|From the ground up|
When you start from a basic idea and go further into the creative process, you begin seeing in which parts the idea just works the way it is, and in which parts it begins changing, adapting to the overall concept and feel of the piece. In this case the basic idea stayed pretty much the same, including the objects. What went through some evolutionary cycles were the overall look and feel of the clip and the way transitions are treated. I started with an image – with a basic idea. You have this technical thing and it kind of builds the world around it and it creates its own world and its puts itself in interaction with this world. Color Robot holds a lot of secrets. When you see it the first time you get attracted by the images. When you watch it the second time, you probably understand more of the story. I like it when a film leaves it open to the viewer to get their own impression of the setting.
|View Mate’s pitch (PDF)|
|View QuickTime||Browse mode|
I already knew what kind of pictures I was searching for, and what I did was browse through the huge library to find pictures that I had in my mind. I had to adjust the 3D elements to these clips, and so the process of searching through the library affected the final film because you don’t always find the exact image you are looking for. It’s kind of interesting because you have to react to the images – maybe you find an image that you haven’t thought of and you think, okay that’s cool, maybe I can take this for a scene I had not thought of before.
View still frames
1, 2, 3
I’ve traveled around a lot in the last years, so I don’t really have one living environment, but talking about Berlin, there is a huge creative potential in the city. Berlin’s creative side is based a lot on club culture, and on the visual side you have the VJs – the video jockeys – doing live video performances to music. Then you also have a lot of street art, graffiti and stuff, and you definitely get inspired if you just walk the street and see some new graffiti or a street-art piece somewhere – a sticker or something you like. I think the most difficult challenge is to see beautiful and interesting ideas in an ugly environment, like most cities can be. There’s not much money in the city, unfortunately, but the advantage is that people try to do something creative on their own and come up with really cool ideas on a small budget. You have a lot of small teams of people doing stuff together – a lot of collaboration and a kind of grassroots movement.
The music is done by Michael Fakesch from Funkstorung, with whom I had already worked on other videos. He did the soundtrack specifically for this piece which was very nice of him, so yeah, you can see the collaboration between different creative forms. I also do VJing and so my work is always based a lot on music and I relate a lot to music and rhythm. This piece is also a very rhythm-driven piece with a rhythmic editing that it lifts from the musical score. One of the basic ideas of VJing is that you don’t necessarily follow some hero character doing whatever he does. It depends on the piece, naturally, but it’s more about creating an atmosphere where the visuals and music go together.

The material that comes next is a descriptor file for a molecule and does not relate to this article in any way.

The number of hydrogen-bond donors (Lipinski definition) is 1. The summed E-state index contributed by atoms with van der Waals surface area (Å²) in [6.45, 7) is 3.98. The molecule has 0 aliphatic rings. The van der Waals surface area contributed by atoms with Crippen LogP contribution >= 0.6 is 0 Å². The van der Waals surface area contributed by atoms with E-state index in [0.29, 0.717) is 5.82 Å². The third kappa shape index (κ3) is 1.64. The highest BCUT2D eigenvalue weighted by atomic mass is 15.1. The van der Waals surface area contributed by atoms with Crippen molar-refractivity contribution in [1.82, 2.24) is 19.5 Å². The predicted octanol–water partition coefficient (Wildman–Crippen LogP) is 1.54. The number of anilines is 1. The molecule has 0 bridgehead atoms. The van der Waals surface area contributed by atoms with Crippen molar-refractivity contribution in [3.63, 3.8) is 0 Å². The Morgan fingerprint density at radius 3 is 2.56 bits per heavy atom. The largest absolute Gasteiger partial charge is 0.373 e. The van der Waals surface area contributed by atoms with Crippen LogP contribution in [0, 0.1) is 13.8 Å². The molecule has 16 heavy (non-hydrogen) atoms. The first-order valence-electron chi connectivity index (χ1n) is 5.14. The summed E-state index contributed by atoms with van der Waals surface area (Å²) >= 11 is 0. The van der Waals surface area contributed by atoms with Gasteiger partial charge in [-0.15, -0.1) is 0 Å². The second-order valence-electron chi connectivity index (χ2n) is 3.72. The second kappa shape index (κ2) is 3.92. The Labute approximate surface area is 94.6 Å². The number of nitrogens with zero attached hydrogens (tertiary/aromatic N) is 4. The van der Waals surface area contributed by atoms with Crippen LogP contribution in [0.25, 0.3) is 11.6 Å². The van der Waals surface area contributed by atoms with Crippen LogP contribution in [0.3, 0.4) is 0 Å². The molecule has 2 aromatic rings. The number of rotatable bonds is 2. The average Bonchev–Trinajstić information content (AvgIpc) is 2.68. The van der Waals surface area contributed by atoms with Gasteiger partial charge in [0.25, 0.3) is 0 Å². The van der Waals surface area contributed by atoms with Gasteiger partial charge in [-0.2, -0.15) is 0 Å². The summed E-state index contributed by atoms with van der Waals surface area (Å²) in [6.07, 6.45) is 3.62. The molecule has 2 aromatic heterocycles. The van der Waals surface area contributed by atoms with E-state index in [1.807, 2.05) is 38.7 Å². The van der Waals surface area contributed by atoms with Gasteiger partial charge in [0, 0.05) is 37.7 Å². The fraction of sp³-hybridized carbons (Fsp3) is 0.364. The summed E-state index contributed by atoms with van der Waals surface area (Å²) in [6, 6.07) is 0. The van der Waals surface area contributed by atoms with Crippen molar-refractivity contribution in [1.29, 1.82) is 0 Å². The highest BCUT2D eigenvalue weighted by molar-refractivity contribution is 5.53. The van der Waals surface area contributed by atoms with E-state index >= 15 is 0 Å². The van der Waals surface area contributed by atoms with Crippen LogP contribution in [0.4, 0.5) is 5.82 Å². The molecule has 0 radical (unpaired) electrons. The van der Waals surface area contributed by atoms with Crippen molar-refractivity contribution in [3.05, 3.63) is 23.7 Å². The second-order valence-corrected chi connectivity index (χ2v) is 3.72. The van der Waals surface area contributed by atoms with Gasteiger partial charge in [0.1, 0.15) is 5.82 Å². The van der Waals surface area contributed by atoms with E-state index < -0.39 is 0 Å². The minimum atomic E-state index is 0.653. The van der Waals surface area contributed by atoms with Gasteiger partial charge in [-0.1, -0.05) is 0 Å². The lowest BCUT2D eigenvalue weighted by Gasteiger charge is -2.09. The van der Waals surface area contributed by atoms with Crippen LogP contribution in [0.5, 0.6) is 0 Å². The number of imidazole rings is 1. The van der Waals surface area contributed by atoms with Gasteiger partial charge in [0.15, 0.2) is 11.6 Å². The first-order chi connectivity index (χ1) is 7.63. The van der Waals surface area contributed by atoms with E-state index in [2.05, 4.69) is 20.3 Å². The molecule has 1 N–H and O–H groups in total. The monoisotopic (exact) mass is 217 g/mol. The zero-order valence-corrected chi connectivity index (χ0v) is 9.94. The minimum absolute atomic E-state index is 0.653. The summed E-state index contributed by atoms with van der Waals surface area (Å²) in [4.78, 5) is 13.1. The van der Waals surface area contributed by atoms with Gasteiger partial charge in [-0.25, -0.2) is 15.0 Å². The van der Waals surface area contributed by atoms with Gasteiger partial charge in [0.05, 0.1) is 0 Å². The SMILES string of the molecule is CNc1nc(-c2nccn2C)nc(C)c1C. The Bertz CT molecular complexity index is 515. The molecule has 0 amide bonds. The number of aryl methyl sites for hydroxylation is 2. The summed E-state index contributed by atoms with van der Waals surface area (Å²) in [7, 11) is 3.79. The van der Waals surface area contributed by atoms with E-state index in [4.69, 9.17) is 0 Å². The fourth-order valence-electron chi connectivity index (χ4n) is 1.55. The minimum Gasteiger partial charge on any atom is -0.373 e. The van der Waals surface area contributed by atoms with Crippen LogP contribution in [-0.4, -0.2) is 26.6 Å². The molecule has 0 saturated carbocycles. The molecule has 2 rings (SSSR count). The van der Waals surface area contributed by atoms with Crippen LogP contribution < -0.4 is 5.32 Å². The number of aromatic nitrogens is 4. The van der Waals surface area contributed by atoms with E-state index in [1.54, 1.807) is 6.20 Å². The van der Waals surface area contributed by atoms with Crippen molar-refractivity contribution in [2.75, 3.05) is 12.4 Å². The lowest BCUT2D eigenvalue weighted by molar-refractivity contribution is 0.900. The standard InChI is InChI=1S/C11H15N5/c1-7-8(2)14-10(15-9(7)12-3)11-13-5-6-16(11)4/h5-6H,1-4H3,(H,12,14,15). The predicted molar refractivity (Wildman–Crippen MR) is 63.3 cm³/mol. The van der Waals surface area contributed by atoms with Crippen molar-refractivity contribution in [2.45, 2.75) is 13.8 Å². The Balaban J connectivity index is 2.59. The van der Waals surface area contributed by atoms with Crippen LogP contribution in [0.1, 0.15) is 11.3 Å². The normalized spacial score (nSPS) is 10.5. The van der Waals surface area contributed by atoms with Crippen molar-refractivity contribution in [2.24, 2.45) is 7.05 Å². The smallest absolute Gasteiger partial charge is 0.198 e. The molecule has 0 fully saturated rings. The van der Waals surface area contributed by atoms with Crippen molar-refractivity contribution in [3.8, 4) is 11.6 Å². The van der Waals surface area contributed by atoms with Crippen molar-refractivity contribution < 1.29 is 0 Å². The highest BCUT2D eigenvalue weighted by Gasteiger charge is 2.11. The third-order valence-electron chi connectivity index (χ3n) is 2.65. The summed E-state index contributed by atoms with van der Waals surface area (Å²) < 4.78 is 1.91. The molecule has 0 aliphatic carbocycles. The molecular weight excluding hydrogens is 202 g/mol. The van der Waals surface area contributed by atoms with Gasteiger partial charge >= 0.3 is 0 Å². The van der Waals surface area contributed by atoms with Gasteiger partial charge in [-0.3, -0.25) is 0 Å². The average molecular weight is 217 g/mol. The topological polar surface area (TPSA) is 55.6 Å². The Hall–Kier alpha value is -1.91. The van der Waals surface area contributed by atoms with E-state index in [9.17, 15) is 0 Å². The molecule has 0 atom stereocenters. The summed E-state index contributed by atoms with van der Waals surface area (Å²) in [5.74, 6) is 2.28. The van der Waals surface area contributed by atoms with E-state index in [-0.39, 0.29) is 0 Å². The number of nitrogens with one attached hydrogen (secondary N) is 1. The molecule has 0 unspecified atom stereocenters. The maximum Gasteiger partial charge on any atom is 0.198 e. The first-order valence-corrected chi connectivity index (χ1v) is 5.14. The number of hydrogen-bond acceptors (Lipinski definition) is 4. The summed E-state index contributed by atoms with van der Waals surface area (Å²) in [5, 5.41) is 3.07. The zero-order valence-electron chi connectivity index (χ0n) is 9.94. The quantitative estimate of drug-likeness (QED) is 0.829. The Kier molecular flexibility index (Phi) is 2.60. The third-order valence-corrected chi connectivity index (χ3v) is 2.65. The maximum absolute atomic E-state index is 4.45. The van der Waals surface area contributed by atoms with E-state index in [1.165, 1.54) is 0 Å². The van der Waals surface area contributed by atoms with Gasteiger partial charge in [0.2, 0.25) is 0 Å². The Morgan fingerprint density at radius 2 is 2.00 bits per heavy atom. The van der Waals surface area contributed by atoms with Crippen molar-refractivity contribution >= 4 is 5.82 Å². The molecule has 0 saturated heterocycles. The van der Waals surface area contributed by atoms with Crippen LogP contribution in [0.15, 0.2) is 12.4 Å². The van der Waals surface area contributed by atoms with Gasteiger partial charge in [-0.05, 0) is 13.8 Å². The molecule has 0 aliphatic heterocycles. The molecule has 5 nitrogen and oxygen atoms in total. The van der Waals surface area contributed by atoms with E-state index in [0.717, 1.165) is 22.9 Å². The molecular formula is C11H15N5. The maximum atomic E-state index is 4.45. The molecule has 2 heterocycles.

|Three films that have inspired your work?|
[The work of] Chris Cunningham, Alex Rutherford and Terry Gilliam. Power to the people
From a technical aspect, the possibilities of computer technology open ways to a new approach to your work. If you work alone or are on a small team, you’re a lot more flexible to author changes in the final thing. You can just go to After Effects®, change an element just like that. You can browse through your library and put something in and take something out, so the whole process from a technical perspective gets a lot more flexible. If you follow the technical developments of the last years, everybody has a computer – everybody can edit stuff. So on the one hand you have a whole lot of crap that you probably wouldn’t want to see, but on the other hand it gets easier for people who are interested to do something good. I think that the democratization of media will lead to new aesthetics - and hopefully to an evolution of aesthetics - and so to something good, something better, to something different, at least. If The Next Big Idea were a plate of food?
Probably a colorful one.
|Sources of inspiration for Color Robot|
Mate’s work space